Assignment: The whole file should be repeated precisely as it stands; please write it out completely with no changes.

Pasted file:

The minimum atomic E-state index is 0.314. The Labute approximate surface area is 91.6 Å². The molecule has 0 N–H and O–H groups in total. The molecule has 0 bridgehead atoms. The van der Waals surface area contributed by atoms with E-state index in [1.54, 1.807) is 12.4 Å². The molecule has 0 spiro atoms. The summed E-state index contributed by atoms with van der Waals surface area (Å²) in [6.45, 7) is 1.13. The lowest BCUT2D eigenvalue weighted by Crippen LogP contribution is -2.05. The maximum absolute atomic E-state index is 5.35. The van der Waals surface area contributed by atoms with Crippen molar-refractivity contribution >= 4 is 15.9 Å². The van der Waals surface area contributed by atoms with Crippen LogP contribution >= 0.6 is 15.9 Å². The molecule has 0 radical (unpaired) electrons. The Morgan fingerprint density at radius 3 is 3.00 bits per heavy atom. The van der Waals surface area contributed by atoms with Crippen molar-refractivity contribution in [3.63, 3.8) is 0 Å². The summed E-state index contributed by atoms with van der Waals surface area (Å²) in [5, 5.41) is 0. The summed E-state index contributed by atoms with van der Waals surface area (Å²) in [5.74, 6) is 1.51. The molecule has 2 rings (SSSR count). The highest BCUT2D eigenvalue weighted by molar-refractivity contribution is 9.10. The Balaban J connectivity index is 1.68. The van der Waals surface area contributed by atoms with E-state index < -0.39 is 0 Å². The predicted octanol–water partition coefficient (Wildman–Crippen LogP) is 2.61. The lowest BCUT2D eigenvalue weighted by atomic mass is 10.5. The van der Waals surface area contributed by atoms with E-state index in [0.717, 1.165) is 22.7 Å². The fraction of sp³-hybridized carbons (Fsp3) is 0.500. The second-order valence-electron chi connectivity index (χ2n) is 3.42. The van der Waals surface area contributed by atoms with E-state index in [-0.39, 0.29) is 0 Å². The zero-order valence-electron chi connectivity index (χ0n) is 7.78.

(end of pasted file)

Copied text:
The minimum atomic E-state index is 0.314. The Labute approximate surface area is 91.6 Å². The molecule has 0 N–H and O–H groups in total. The molecule has 0 bridgehead atoms. The van der Waals surface area contributed by atoms with E-state index in [1.54, 1.807) is 12.4 Å². The molecule has 0 spiro atoms. The summed E-state index contributed by atoms with van der Waals surface area (Å²) in [6.45, 7) is 1.13. The lowest BCUT2D eigenvalue weighted by Crippen LogP contribution is -2.05. The maximum absolute atomic E-state index is 5.35. The van der Waals surface area contributed by atoms with Crippen molar-refractivity contribution >= 4 is 15.9 Å². The van der Waals surface area contributed by atoms with Crippen LogP contribution >= 0.6 is 15.9 Å². The molecule has 0 radical (unpaired) electrons. The Morgan fingerprint density at radius 3 is 3.00 bits per heavy atom. The van der Waals surface area contributed by atoms with Crippen molar-refractivity contribution in [3.63, 3.8) is 0 Å². The summed E-state index contributed by atoms with van der Waals surface area (Å²) in [5, 5.41) is 0. The summed E-state index contributed by atoms with van der Waals surface area (Å²) in [5.74, 6) is 1.51. The molecule has 2 rings (SSSR count). The highest BCUT2D eigenvalue weighted by molar-refractivity contribution is 9.10. The Balaban J connectivity index is 1.68. The van der Waals surface area contributed by atoms with E-state index < -0.39 is 0 Å². The predicted octanol–water partition coefficient (Wildman–Crippen LogP) is 2.61. The lowest BCUT2D eigenvalue weighted by atomic mass is 10.5. The van der Waals surface area contributed by atoms with E-state index in [0.717, 1.165) is 22.7 Å². The fraction of sp³-hybridized carbons (Fsp3) is 0.500. The second-order valence-electron chi connectivity index (χ2n) is 3.42. The van der Waals surface area contributed by atoms with E-state index in [-0.39, 0.29) is 0 Å². The zero-order valence-electron chi connectivity index (χ0n) is 7.78.